Hammer Halloween. That is to say that I'm going to try to consume a Hammer horror film every day - or at least every day I have the chance to watch a film - from now until October 31st. In the last week I've taken in The Mummy, The Curse of Frankenstein, The Revenge of Frankenstein, and Frankenstein Must Be Destroyed, and I'm presently halfway into Curse of the Werewolf, featuring Oliver Reed in his first credited acting role (above). Each of the above is absolutely terrific (perhaps because they were all directed by Terence Fisher?). I managed to miss all of these in my horror-watching childhood, am mostly familiar with them from photos in Famous Monsters of Filmland, since Hammer films seldom ran on TV and weren't widely available on VHS in Maple Ridge. That means I have a lot to catch up on - and I couldn't be happier at the prospect; I can't believe I waited so long to do this!
October 26th!). They are firmly planted in genre, often fairly conservatively filmed and structured, and - the odd hint of perversity or sadism aside - offer less in the way of surprises and more in the way of horror-loving comfort, as their stories play out true to form, delivering exactly what you'd expect. The thing is, they do this with craft and skill and great respect for all involved; they make a serious investment in offering detailed, well-told stories, often with imaginative sets and costumes, entertaining scores, lovely Technicolour colours, and some fun early gestures at gore (which is often imaginatively evoked, rather than shown: the most disturbing thing in Frankenstein Must Be Destroyed, for example, is the sound of Frankenstein's saw as he cuts through skulls, during his ill-advised, obsessive attempts at brain transplants. You don't actually see the skulls being sawn through - or at least you don't see much of it - but you hear them, and really, that makes it far worse).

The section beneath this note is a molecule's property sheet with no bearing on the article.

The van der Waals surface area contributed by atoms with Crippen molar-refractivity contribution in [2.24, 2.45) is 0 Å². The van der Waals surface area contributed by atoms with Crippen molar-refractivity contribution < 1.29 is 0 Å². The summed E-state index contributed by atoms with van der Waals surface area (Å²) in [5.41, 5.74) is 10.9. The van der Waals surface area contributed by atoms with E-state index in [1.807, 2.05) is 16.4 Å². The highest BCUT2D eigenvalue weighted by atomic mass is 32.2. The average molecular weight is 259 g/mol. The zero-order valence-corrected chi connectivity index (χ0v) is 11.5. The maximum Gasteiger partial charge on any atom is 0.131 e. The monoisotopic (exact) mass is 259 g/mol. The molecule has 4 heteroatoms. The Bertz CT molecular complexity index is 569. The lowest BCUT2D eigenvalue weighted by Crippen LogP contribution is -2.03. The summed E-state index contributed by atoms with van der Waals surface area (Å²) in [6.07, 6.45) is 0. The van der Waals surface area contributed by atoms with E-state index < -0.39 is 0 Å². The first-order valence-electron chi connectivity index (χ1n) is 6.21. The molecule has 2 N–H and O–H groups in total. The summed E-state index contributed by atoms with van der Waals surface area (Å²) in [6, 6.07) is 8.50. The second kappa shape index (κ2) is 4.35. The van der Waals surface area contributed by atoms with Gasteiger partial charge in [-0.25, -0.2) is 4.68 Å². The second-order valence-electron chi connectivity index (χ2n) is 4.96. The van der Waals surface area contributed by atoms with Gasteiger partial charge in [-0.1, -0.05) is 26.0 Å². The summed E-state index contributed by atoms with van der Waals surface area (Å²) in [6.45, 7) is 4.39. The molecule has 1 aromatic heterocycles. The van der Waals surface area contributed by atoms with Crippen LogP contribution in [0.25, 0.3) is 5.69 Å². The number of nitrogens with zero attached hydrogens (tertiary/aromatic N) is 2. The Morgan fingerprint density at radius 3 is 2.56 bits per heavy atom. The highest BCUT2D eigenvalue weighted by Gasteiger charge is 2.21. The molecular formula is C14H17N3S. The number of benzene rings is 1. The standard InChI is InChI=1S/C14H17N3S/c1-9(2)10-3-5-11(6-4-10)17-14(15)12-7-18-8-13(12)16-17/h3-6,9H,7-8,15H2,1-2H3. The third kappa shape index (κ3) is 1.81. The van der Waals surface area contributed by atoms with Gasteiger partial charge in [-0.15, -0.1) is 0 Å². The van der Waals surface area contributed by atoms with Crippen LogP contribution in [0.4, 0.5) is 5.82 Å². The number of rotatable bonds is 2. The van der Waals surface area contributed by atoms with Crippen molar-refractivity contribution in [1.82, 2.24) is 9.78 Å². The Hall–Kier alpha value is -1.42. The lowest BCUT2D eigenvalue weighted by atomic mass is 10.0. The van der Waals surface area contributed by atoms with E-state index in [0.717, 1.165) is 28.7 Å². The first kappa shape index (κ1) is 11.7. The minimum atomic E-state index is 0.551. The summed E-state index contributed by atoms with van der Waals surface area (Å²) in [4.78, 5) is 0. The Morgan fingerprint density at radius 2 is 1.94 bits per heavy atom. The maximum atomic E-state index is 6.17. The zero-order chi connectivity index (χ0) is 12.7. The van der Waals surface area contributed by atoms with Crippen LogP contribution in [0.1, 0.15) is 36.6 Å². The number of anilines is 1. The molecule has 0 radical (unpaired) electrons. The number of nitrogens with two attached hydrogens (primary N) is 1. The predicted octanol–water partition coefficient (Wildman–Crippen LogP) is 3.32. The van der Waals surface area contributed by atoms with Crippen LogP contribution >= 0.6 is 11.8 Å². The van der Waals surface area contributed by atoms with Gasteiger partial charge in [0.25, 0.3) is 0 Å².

Richard Wordsworth - great-great-grandson to William, who appears in Revenge of Frankenstein and Curse of the Werewolf - make an impression. Plus Hammer had a way of choosing busty leading ladies (like Yvonne Romain, below) and packaging their cleavage like it was about to explode out at you like airbags deploying from a steering column; I can't say it's not a look that appeals to me. (I won't even mention The Vampire Lovers in this context).